Tinnitus Research Gives Hope for Cure
by Celia Hall Medical Editor
Areas of the brain responsible for tinnitus, which causes constant roaring
and ringing in the ears, have been isolated for the first time by doctors
The discovery could lead to a cure for the condition, which is linked
to deafness. Researchers from the University of New York and the United
States Veterans Affairs Department medical centre in Buffalo realised
that some patients could control the loudness of the noises by clenching
and unclenching their jaws. Using positron emission tomography, or PET
scanning, they were able to trace blood flow in the brains of tinnitus
When they made their tinnintus louder, there was a corresponding increase
in activity in small areas of the temporal lobe, opposite the affected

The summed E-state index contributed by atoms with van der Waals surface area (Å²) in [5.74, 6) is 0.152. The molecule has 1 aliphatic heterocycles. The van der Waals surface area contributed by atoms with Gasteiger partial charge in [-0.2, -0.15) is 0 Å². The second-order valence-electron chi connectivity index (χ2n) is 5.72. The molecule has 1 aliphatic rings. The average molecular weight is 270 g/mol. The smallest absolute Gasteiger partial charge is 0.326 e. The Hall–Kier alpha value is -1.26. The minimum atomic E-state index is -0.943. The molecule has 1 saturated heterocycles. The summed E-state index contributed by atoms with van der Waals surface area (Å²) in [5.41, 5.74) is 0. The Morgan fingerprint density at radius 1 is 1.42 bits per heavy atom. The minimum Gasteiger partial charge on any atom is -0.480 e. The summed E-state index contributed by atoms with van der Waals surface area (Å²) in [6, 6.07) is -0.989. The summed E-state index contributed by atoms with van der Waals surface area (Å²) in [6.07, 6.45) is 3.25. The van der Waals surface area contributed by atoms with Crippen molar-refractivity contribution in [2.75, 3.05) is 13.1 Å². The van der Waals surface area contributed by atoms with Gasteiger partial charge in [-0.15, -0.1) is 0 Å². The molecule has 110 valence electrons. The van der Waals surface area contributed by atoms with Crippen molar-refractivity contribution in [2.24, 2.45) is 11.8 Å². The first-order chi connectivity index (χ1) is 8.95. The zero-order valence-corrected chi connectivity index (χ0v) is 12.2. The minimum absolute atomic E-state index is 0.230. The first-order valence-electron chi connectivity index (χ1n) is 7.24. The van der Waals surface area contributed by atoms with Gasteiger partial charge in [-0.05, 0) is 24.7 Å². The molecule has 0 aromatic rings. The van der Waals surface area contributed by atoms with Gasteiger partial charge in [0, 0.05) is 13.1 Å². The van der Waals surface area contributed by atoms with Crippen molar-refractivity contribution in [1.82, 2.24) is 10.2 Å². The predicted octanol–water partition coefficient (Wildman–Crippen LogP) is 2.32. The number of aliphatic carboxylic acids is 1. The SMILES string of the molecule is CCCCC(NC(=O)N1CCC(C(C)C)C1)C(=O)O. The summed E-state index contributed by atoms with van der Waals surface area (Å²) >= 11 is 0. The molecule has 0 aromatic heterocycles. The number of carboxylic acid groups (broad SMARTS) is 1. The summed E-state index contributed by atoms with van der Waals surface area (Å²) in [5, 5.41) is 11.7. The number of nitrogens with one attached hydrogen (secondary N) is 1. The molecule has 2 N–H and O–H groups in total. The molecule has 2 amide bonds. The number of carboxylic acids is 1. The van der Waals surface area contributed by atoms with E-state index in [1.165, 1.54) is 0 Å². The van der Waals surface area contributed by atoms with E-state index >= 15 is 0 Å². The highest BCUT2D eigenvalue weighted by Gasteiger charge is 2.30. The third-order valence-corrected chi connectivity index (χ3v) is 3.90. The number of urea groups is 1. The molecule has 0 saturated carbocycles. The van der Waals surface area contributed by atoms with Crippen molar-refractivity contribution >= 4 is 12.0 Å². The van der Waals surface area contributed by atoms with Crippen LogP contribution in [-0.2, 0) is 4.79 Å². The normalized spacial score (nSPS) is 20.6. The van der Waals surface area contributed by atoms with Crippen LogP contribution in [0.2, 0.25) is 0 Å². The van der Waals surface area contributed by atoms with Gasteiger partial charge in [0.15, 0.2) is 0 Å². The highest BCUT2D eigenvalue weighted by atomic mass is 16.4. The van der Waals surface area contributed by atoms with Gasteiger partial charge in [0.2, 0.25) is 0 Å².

ear. The results were compared with other tinnitus patients who did not
manipulate the noise and with people who did not suffer from tinnitus.
Dr. Alan Lockwood, of the State University of New York at Buffalo, who
headed the study, said: "By identifying the sites in the brain that
mediate tinnitus, we have taken a critical step down the road toward a
cure for this disabling condition."
Other findings, never before observed, included an abnormal link in tinnitus
patients between the area of the brain responsible for hearing and the
limbic system, the brain wiring responsible for emotions, which may explain
why tinnitus can be so emotionally crippling.
The study was reported in the medical journal Neurology, published yesterday.